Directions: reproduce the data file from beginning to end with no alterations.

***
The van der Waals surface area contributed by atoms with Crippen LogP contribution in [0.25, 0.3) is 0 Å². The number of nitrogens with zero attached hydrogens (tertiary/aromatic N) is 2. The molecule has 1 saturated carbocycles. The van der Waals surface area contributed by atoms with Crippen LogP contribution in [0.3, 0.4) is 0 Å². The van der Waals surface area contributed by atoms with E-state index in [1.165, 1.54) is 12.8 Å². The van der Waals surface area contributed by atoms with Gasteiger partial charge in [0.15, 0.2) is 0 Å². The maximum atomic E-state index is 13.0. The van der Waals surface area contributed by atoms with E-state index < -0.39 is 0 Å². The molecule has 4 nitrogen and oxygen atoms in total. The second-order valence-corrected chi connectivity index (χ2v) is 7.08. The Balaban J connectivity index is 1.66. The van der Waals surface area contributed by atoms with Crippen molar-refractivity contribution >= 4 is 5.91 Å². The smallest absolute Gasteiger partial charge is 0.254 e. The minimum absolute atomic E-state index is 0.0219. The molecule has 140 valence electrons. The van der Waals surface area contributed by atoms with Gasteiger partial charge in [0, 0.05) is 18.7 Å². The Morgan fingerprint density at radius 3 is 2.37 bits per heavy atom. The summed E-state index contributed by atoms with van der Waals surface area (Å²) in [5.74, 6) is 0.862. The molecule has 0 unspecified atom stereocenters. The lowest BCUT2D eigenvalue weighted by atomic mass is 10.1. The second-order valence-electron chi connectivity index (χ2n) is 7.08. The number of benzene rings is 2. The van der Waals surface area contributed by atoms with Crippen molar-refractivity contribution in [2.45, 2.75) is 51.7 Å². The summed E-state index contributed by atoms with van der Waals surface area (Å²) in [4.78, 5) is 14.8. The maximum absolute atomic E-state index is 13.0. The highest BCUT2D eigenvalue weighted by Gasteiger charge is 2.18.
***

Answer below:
The van der Waals surface area contributed by atoms with Crippen LogP contribution in [0.25, 0.3) is 0 Å². The number of nitrogens with zero attached hydrogens (tertiary/aromatic N) is 2. The molecule has 1 saturated carbocycles. The van der Waals surface area contributed by atoms with Crippen LogP contribution in [0.3, 0.4) is 0 Å². The van der Waals surface area contributed by atoms with E-state index in [1.165, 1.54) is 12.8 Å². The van der Waals surface area contributed by atoms with Gasteiger partial charge in [0.15, 0.2) is 0 Å². The maximum atomic E-state index is 13.0. The van der Waals surface area contributed by atoms with E-state index < -0.39 is 0 Å². The molecule has 4 nitrogen and oxygen atoms in total. The second-order valence-corrected chi connectivity index (χ2v) is 7.08. The Balaban J connectivity index is 1.66. The van der Waals surface area contributed by atoms with Crippen molar-refractivity contribution >= 4 is 5.91 Å². The smallest absolute Gasteiger partial charge is 0.254 e. The minimum absolute atomic E-state index is 0.0219. The molecule has 140 valence electrons. The van der Waals surface area contributed by atoms with Gasteiger partial charge in [0, 0.05) is 18.7 Å². The Morgan fingerprint density at radius 3 is 2.37 bits per heavy atom. The summed E-state index contributed by atoms with van der Waals surface area (Å²) in [5.74, 6) is 0.862. The molecule has 0 unspecified atom stereocenters. The lowest BCUT2D eigenvalue weighted by atomic mass is 10.1. The second-order valence-electron chi connectivity index (χ2n) is 7.08. The number of benzene rings is 2. The van der Waals surface area contributed by atoms with Crippen molar-refractivity contribution in [2.45, 2.75) is 51.7 Å². The summed E-state index contributed by atoms with van der Waals surface area (Å²) in [4.78, 5) is 14.8. The maximum absolute atomic E-state index is 13.0. The highest BCUT2D eigenvalue weighted by Gasteiger charge is 2.18.